Report: Wolves add Noah E. Croom as Assistant G.M.


The reshaping of the Timberwolves’ front office continued on Tuesday, with the report that the team has hired Noah E. Croom as its new Assistant General Manager.

Hailing from East St. Louis, Croom graduated from Stanford University in 1987 and went on to receive a law degree from the University of Virginia in 1990. After spending time at a prestigious law firm (Latham and Watkins, in New York City), Croom spent three years working in the NBA league office, specializing primarily in the Collective Bargaining Agreement. In 1995, he became the Assistant G.M. of the expansion Vancouver Grizzlies, a position he held until 2000. In 2002, he joined Goodwin Sports Management (GSM) as an agent, where he remained until now. Some past clients of theirs include LeBron James, Dwight Howard, Kevin Durant, Jason Kidd, Paul Pierce and Candace Parker; GSM currently represents Damian Lillard, DeMar DeRozan and Matt Barnes, among others.

In 2012, he was interviewed by the Portland Trail Blazers to be their General Manager, an opening that was ultimately filled by Neil Olshey. Croom’s area of expertise is the salary cap; he advised many teams on its intricacies during his time at the league office in the early 1990s, and was dubbed the Grizzlies’ “capologist” by their G.M., Stu Jackson, in the late 1990s. He’s spent nearly a decade and a half on the other side of the coin as an agent, making him uniquely qualified to help handle the coming decisions on extensions for Gorgui Dieng, Shabazz Muhammad, Andrew Wiggins, Zach LaVine and Karl-Anthony Towns.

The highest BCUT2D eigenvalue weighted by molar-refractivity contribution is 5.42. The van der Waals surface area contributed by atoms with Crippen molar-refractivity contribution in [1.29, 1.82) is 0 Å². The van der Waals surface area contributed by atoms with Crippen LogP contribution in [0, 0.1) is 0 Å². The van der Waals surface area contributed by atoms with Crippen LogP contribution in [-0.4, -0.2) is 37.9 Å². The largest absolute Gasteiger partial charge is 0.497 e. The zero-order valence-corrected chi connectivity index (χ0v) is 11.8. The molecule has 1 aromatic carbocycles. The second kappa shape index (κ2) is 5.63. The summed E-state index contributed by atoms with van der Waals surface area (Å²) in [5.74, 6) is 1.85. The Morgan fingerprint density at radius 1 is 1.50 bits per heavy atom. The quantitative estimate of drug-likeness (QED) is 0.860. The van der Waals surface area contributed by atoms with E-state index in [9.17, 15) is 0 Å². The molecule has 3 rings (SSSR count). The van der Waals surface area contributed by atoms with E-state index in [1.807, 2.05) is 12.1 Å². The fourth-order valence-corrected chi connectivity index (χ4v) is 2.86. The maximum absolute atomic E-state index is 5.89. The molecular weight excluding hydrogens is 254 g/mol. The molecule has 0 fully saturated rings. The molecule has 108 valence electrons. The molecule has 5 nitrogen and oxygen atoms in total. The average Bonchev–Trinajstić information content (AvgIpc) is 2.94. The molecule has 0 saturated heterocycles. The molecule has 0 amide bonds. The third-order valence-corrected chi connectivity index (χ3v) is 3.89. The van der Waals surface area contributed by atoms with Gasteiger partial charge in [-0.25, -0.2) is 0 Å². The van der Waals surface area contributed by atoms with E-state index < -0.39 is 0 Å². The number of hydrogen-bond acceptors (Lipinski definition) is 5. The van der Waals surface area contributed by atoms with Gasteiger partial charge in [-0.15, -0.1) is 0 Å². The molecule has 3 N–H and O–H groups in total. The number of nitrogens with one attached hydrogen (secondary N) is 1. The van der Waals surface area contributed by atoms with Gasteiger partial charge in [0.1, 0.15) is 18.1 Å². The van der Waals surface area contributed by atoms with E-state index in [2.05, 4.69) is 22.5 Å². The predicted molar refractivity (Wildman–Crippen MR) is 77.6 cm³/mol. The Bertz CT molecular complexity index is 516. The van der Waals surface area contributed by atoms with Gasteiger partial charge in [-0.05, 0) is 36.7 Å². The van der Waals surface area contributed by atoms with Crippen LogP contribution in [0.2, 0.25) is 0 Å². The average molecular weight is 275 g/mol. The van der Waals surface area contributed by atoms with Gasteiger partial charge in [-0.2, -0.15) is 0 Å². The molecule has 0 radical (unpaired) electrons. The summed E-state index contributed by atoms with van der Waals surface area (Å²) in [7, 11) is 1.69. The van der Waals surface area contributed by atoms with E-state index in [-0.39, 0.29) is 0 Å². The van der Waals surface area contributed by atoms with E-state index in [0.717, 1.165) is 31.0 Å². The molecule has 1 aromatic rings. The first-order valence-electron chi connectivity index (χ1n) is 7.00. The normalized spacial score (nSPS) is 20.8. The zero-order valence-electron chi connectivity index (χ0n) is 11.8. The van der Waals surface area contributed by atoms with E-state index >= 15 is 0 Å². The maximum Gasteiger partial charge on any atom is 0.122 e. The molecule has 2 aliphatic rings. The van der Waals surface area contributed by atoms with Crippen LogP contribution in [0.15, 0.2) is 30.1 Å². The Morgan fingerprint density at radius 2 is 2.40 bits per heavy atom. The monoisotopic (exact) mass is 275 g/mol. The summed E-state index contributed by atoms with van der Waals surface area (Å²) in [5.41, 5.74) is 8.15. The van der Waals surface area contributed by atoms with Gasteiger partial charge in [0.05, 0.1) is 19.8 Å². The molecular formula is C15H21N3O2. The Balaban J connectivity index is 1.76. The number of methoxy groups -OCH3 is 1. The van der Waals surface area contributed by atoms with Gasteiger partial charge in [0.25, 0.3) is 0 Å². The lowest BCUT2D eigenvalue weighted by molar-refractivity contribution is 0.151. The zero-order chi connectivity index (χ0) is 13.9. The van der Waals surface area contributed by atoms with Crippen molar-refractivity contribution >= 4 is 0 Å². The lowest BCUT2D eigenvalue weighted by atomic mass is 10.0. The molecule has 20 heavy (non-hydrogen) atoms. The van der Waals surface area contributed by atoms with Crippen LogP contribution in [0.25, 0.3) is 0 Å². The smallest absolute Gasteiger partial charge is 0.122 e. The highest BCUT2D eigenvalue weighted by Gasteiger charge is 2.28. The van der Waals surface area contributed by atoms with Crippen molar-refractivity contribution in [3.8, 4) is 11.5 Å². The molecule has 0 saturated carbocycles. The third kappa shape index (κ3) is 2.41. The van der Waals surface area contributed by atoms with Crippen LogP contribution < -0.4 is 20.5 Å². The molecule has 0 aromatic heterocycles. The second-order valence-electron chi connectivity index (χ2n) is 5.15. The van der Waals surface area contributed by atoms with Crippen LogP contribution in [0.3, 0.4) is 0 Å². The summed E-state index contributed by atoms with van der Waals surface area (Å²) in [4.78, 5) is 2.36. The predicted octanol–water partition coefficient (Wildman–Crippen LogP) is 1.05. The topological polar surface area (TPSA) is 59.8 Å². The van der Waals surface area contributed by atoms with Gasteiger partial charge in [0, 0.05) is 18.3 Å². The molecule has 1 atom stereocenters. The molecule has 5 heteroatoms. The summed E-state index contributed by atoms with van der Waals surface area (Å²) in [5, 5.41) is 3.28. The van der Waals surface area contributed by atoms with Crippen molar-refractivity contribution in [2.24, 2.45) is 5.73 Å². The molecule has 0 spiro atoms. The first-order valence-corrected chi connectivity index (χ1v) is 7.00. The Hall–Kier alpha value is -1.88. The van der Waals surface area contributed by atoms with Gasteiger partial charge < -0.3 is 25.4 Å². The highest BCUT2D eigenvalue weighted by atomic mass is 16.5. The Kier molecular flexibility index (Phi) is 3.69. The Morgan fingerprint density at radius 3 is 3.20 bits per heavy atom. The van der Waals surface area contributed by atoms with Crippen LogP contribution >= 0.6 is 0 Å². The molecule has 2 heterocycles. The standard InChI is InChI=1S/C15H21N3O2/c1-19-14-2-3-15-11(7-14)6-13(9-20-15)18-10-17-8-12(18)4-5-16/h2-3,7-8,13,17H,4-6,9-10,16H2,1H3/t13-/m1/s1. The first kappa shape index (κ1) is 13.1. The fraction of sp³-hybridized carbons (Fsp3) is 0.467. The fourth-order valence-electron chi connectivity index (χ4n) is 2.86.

In short, this isn’t the kind of move that’ll pique the interest of the casual fan, but could end up being very important. The division of labor in the front office is an important part to any successful NBA franchise, and now the Wolves have their coach (Thibodeau), chief personnel man (Layden) and a “numbers” guy (Croom). Hopefully, he can aid the team in making the wisest, most prudent decisions regarding contract extensions in the next few years, because those are the choices that’ll make or break them.

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